Apparently data Is king
And protecting it is critical for executives who are at the top of their games. Which is why Target’s CEO Gregg Steinhafel stepped down. Here’s the story from Elizabeth A. Harris of the New York Times:
The chief executive of Target, Gregg Steinhafel, resigned from the company on Monday, signaling the depths of the damage done by last year’s extensive breach of customer information.
While the online attack has been the most prominent of the retailer’s problems, other issues — including sluggish customer traffic, a competitive online market and a badly disappointing expansion into Canada — have compounded the turmoil.
After extensive discussions between the board and Mr. Steinhafel, and as the company’s latest quarter drew to a close, Target’s board said on Monday that it had determined the company needed new leadership.
Target is scheduled to release earnings for its first financial quarter later this month, its second profit report since the breach, and in notes to investors on Monday morning, retail analysts said Mr. Steinhafel’s resignation did not bode well.
“Presumably the board was not pleased with Steinhafel’s performance, and we think that it is fair to assume that current business trends are not particularly good,” Faye Landes, an analyst at Cowen, wrote in a note to investors. “The board also may have come to the conclusion that the problems leading to the credit breach were the results of underinvestment, which is a C.E.O. decision, and the aftereffect of the breach may ultimately be quite costly, which we believe to be the case.”
The Wall Street Journal story by Paul Ziobro, Monica Langley and Joann S. Lublin pointed out the generous package that Target paid in compensation:
Mr. Steinhafel, after spending 35 years at the discount retailer, will collect an exit package estimated to be worth $37.8 million, based on Target’s Monday closing share price, including cash severance and accelerated vesting of stock, calculates Mark Reilly, a compensation consultant at Verisight Inc., who has never advised Target.
Target declined to comment on the severance package.
The biggest worry for some Target directors and executives was the pending conclusion of a comprehensive report on the data breach. The report is quietly being distributed this week by Verizon Enterprise Solutions, a unit of Verizon Communications Inc., the investigator hired by the retailer, to Target’s banking partners and credit-card issuers and it will document in detail the company’s failings in cybersecurity, according to two people familiar with the situation. While it wouldn’t single out the CEO, it would put a negative mark on a tenure already marred by the stumbles in Canada and online that manifested in poor 2013 financial results.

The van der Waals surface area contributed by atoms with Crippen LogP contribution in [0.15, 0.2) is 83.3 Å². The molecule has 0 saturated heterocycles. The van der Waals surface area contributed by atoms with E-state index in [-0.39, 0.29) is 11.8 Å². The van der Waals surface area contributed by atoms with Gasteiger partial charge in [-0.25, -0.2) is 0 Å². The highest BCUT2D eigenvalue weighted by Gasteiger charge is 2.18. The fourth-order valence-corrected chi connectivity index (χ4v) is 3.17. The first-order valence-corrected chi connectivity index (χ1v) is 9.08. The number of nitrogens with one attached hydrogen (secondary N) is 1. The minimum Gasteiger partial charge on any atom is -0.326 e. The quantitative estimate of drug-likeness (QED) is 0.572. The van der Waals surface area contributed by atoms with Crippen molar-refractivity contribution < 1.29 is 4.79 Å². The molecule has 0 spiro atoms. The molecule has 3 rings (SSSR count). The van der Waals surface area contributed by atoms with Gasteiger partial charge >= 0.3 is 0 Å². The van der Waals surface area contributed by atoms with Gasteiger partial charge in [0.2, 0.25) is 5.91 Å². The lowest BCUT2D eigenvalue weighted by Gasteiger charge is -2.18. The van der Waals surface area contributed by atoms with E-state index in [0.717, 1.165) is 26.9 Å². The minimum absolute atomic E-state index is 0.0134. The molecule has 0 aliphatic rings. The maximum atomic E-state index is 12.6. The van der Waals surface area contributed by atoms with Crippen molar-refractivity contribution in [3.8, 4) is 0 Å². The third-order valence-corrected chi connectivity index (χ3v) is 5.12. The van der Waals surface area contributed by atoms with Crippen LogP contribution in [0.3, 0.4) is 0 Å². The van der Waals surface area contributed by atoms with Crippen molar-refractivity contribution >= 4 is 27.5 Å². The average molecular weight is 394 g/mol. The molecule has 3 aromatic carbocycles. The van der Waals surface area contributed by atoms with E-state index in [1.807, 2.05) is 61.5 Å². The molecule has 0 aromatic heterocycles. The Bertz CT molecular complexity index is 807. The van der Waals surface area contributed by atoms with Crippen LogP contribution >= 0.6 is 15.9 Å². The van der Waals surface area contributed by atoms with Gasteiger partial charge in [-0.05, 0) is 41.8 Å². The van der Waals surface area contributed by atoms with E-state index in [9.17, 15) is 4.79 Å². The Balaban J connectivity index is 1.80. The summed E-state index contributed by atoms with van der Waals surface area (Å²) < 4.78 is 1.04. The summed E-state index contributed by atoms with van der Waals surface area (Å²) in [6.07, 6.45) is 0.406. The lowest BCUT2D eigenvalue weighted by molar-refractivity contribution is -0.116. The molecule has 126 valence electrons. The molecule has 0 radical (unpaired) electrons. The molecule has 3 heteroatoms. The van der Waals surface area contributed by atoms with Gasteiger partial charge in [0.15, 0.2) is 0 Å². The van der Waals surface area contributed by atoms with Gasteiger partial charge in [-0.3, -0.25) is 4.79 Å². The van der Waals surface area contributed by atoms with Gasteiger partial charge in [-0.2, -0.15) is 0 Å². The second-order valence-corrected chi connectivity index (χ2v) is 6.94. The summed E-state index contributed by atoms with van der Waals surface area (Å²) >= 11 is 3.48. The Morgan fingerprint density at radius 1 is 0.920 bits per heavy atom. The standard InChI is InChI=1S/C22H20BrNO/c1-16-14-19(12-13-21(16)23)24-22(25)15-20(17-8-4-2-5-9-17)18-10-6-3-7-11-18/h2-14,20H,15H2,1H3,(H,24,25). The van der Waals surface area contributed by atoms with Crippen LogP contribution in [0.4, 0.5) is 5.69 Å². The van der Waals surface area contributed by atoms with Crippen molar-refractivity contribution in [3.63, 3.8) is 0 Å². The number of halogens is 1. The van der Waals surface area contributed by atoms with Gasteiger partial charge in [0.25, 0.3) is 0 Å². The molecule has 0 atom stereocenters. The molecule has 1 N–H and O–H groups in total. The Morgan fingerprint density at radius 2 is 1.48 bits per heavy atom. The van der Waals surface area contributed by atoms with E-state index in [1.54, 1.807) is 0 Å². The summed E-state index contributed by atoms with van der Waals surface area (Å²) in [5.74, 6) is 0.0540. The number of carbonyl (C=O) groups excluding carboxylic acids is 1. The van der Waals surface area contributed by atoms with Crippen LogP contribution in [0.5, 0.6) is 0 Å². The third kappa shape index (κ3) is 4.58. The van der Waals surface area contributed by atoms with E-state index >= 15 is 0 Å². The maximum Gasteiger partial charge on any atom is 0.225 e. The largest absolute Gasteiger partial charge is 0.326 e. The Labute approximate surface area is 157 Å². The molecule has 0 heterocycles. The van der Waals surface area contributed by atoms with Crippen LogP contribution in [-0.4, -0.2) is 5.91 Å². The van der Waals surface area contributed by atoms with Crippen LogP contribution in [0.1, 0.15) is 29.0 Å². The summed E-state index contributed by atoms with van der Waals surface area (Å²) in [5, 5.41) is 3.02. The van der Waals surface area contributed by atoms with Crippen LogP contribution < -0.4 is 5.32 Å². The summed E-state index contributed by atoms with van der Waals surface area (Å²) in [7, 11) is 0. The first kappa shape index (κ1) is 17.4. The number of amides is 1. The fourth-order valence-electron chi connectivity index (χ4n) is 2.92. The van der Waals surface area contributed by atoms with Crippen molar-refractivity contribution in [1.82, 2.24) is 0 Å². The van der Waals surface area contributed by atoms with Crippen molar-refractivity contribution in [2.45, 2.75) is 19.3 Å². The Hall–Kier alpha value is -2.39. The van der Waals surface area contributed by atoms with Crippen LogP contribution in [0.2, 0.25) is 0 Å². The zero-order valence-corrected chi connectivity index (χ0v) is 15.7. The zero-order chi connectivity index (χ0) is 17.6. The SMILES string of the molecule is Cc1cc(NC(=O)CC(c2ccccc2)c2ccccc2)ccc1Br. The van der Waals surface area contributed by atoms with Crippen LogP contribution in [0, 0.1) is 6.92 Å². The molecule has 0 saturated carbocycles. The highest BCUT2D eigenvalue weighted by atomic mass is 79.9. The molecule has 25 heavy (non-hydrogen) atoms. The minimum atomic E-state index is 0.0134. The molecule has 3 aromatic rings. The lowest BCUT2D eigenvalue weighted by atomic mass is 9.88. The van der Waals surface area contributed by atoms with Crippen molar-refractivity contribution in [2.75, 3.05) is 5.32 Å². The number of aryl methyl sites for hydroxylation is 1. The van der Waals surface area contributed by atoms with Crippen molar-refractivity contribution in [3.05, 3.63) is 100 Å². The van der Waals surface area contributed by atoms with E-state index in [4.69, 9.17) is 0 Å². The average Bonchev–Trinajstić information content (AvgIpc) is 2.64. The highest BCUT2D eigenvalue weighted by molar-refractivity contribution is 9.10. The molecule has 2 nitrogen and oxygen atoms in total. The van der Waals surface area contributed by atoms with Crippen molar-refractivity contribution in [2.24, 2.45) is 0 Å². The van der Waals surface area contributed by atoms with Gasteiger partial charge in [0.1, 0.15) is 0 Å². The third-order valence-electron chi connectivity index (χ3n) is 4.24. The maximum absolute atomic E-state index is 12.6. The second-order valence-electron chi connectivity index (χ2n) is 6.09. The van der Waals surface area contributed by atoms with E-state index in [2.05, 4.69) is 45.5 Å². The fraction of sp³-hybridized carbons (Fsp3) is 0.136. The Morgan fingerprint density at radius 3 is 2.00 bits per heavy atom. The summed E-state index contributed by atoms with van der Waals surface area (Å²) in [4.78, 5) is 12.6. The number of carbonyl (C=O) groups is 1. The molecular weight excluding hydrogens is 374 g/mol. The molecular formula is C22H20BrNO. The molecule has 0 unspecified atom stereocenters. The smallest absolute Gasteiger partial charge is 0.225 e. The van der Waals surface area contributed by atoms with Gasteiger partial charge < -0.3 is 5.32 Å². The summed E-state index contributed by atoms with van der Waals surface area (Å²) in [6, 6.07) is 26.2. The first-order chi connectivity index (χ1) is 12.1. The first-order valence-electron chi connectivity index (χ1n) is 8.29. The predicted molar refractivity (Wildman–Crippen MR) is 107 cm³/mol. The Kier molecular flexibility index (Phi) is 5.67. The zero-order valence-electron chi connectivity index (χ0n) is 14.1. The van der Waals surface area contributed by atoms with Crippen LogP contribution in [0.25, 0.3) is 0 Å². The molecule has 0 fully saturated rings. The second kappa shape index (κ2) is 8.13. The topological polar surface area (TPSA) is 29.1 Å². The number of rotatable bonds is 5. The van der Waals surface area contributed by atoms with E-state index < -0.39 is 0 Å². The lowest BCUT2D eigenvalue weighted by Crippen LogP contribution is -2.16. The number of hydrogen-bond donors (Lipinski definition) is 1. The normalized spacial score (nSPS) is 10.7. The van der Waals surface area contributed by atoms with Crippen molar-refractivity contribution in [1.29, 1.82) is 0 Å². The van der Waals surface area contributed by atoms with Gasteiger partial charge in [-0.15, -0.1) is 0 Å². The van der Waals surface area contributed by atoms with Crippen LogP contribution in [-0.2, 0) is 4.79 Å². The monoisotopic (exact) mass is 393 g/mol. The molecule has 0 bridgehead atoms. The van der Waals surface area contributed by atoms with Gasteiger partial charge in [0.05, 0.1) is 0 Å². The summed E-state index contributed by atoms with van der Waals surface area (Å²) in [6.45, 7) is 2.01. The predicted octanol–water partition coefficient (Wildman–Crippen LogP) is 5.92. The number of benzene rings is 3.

Bloomberg Businessweek outlined the issues Target continues to face in a story by Michael Riley and Dune Lawrence:
The breach shook customer confidence in the company following an announcement that hackers had stolen 40 million debit and credit card numbers from the retailer’s data banks as well as the personal data of as many as 70 million Target customers. In March, Bloomberg Businessweek reported that the company had failed to act even though its security systems had detected the hackers before any of the data were removed.
The company has yet to announce the results of a months-long internal investigation into the breach, which may provide an account of how the hackers were able to penetrate the retailer’s supposedly secure point-of-sales systems as well as other critical parts of the company’s computer network. Outside auditors are also examining possible security failures at the company, a process that could significantly increase the cost of the breach by shifting liability from bank card issuers to the retailer.
Last month the company hired a new chief information officer, replacing another Target veteran who had risen through the company ranks with an outsider with long experience in securing credit, online, and mobile payments systems.
Mulligan, the interim CEO who represented the company in testifying about the data breach before Congress, is as much of a Target insider as Steinhafel. He joined Target in 1996 as a financial analyst, becoming director of Target.com Finance and then capital investments. In 2010 he took the lead in accounting and financial operations. His MBA is from the University of Minnesota.
Brian Yarbrough, an analyst for Edward Jones & Co. in St. Louis, called the data breach “the final straw,” adding to concerns about lackluster U.S. sales and a Canadian expansion that’s lost three times the money Target initially expected.
“The business has been struggling, the Canadian operation, and then you throw on top of that this massive data breach and the board probably sat down and said, it’s time for some change here,” said Yarbrough.
It looks as if Target has a lot of ground to make up. Many customers during the breach woke up to new credit card numbers and headaches, which damages the retailer’s reputation. While a new CEO might close the gap, many customers will likely still have questions about security.